- Jaimie and Dave Hinckle wanted a mortgage-free life, so they decided to build a shipping container tiny house.
- A few months into the build, Dave suffered from a major brain bleed.
- But the couple stayed positive, persevered, and finished their tiny home eight months later.
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Jaimie and Dave Hinckle’s tiny house is more than 406-square-feet of living space.
The house is a triumph of the couple’s perseverance, strength, love, and ability to find joy in every situation.
After starting their tiny house build in 2016, Dave suffered from a debilitating brain bleed. But with the help of intensive therapy plans structured on building a tiny house, the couple managed to finish their home eight months later.
Now, it’s been five years of living in the home, and the couple is happy, healthy, and loving every moment spent in their shipping container tiny home.
“We make a conscious decision every single day to live the best life we can because it might be the only day we have left,” Jaimie told Insider.
A tiny home was this couple’s solution to a debt-free life
In the early 2010s, Jaimie said she and Dave started thinking about their future. They were stuck in a cycle of work that didn’t leave extra time or money for fun, Jaimie said.
They wanted to get out of the rut and into a life that was mortgage- and debt-free.
They figured one pathway to accomplishing that was through a tiny house.
So in 2014, the couple decided to sell their remodeled home in Vancouver, which gave them a nest egg to start building their dream tiny home.
With their savings, they purchased five acres of land in Kalama, Washington, on Craigslist for $US65,000 ($AU87,962).
The couple worked with the local government to get an occupancy permit and get connected to the grid so they’d have electricity and running water.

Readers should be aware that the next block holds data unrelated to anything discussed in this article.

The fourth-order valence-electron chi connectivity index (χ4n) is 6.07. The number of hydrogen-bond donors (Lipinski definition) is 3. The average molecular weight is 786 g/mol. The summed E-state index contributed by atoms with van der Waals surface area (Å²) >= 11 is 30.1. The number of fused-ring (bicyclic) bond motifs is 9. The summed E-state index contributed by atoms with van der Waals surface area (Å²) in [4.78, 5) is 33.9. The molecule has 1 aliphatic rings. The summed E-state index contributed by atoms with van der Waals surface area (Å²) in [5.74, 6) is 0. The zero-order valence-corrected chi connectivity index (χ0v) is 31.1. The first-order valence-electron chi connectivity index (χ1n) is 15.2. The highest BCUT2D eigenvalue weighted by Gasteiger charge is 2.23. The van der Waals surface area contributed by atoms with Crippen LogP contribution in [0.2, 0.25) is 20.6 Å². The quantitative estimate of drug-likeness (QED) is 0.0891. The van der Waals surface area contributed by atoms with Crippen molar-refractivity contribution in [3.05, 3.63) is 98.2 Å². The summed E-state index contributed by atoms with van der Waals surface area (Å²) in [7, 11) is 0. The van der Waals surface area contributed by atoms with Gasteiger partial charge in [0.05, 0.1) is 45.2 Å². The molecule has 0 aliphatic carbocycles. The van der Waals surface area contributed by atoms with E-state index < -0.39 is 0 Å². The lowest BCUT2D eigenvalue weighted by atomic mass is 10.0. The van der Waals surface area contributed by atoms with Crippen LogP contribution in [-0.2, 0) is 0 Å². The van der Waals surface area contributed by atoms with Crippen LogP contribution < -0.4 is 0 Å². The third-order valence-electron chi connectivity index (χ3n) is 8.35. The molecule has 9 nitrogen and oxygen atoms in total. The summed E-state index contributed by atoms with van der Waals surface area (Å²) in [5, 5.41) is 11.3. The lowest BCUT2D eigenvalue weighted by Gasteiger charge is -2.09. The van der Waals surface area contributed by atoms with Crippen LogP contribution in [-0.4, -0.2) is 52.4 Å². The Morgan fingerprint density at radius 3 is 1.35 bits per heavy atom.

By June 2015, Jaimie and Dave were ready to start building a home out of two shipping containers.
The couple knew hard work and challenges were ahead, but they hadn’t prepared for the hurdles life was about to hand them.
Just a few months into the build and the couple was met with unimaginable obstacles
Early into the build, the couple placed their two shipping containers on their property. They stacked a 20-feet (6.10m)-long container on a 40-feet (12.19m)-long container to create the home.
The couple was spending evenings and weekends working on their home, but one day in August 2015, Dave had an intracerebral hemorrhage, or a major brain bleed, which is a life-threatening type of stroke.
Jaimie rushed home from work, and Dave was airlifted off of their five-acre property. he spent five days in the ICU.
Jaimie said the moment Dave arrived at the ICU, his primary focus was getting back home and finishing their build.
“He’s literally laying in the hospital and he could barely talk. And he kept saying, ‘I can’t die. We have a house to build,'” Jaimie said.
When Dave was released from the hospital, the couple immediately got back to building their dream home.
The build played a key role in Dave’s recovery
Jaimie said Dave had a long recovery ahead, but elements of their home were able to assist him throughout the process.
Dave worked with an occupational therapist, who designed therapy plans around building their tiny house.
Initially, Dave was unable to use the right side of his body, so tasks like laying the upstairs deck or using a nail gun became a part of Dave’s intensive therapy.